China / Society

New regulation leads to drop in petitioned cases

By An Baijie (China Daily) Updated: 2014-06-16 08:35

The number of petitions dropped last month along with the implementation of a regulation that forbids people from bypassing authorities to file a complaint, according to official statistics.

Compared with the same period last year, the number of petitioners to the State Bureau for Letters and Calls declined by 35.6 percent in May, and the number of petitioned cases to central authorities dropped by 28.7 percent, said Zhang Enxi, spokesman and also vice-chief of the bureau.

The number of visits to provincial, city and county authorities has decreased by more than 10 percent, 4.4 percent and 4.2 percent respectively, according to the bureau.

Zhang made the remarks at a work conference held in Beijing on Friday. He did not disclose the exact number of petitioned cases.

The new regulation, which took effect on May 1, requires people filing a complaint to go to local level government departments that are authorized by law to handle relevant issues. Governments at higher levels will not take their complaints if they jump rank.

The regulation is aimed at improving the efficiency of handling petitions, according to the SBLC.

According to the regulation, central government departments will accept complaints about corrupt officials at the provincial level, petitions about issues that should be addressed across provinces and sectors, as well as those that are not properly handled by provincial governments.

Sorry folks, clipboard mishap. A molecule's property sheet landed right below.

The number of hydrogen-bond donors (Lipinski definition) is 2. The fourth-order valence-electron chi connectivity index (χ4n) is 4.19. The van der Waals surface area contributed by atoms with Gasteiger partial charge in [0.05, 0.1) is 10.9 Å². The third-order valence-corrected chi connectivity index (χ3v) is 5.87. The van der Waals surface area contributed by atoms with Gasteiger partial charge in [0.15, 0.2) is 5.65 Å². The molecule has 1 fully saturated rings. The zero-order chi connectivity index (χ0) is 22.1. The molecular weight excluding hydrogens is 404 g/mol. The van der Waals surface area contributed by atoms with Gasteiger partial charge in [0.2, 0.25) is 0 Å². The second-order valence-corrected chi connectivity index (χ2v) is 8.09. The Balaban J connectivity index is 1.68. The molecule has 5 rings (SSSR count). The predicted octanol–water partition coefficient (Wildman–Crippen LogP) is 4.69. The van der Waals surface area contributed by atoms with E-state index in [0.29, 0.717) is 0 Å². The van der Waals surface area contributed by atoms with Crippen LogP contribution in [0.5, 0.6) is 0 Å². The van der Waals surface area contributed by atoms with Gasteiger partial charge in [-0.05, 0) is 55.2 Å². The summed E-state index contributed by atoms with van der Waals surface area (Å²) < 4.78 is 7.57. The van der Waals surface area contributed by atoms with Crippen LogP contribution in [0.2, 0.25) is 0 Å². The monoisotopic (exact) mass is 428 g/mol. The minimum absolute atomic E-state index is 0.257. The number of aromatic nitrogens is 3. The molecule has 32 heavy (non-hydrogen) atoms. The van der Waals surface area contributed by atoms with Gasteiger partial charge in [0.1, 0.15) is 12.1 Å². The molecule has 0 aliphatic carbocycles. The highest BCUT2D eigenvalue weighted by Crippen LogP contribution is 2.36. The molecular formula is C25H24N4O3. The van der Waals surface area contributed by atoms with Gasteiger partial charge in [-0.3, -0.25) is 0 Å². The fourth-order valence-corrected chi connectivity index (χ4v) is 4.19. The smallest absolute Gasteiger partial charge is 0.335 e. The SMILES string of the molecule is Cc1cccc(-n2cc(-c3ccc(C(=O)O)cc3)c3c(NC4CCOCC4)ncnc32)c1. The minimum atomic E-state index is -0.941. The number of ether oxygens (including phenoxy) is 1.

Shu Xiaoqin, head of the SBLC, said at the work conference on Friday that local government departments are not allowed to reject the petitioned cases under any circumstances if they should be handled by local authorities.

She urged local government bodies to draw up regulations as soon as possible that explain how to file complaints without bypassing authorities.

Government officials who don't handle petitions properly and force citizens to turn to higher-level authorities will be warned and punished, she said.

Petitioning, also known as "letters and calls", is the country's administrative system for hearing public grievances. Petitioners can bring their complaints to a higher level if they fail to get satisfactory feedback from local petition offices.

There were 6.4 million petitioned cases from January to October last year, according to the SBLC.

Petitioning has been a hot topic in recent years, as some officials have resorted to illegal means to prevent people from petitioning to higher levels of government.

In April 2012, 11 petitioners who came to Beijing to file complaints were confined for six days by 10 men who were paid by the local government in their hometown of Henan province. The case triggered public outrage, and the 10 men were sentenced in February last year.

In a circular released on March 19, the State Council, China's cabinet, promised to set up a system to resolve conflicts by lawful means.

Wang Yukai, a professor of administrative research at the Chinese Academy of Governance, said that petitioning remains an effective method for the public to address their problems, which should not be blocked by the authorities.


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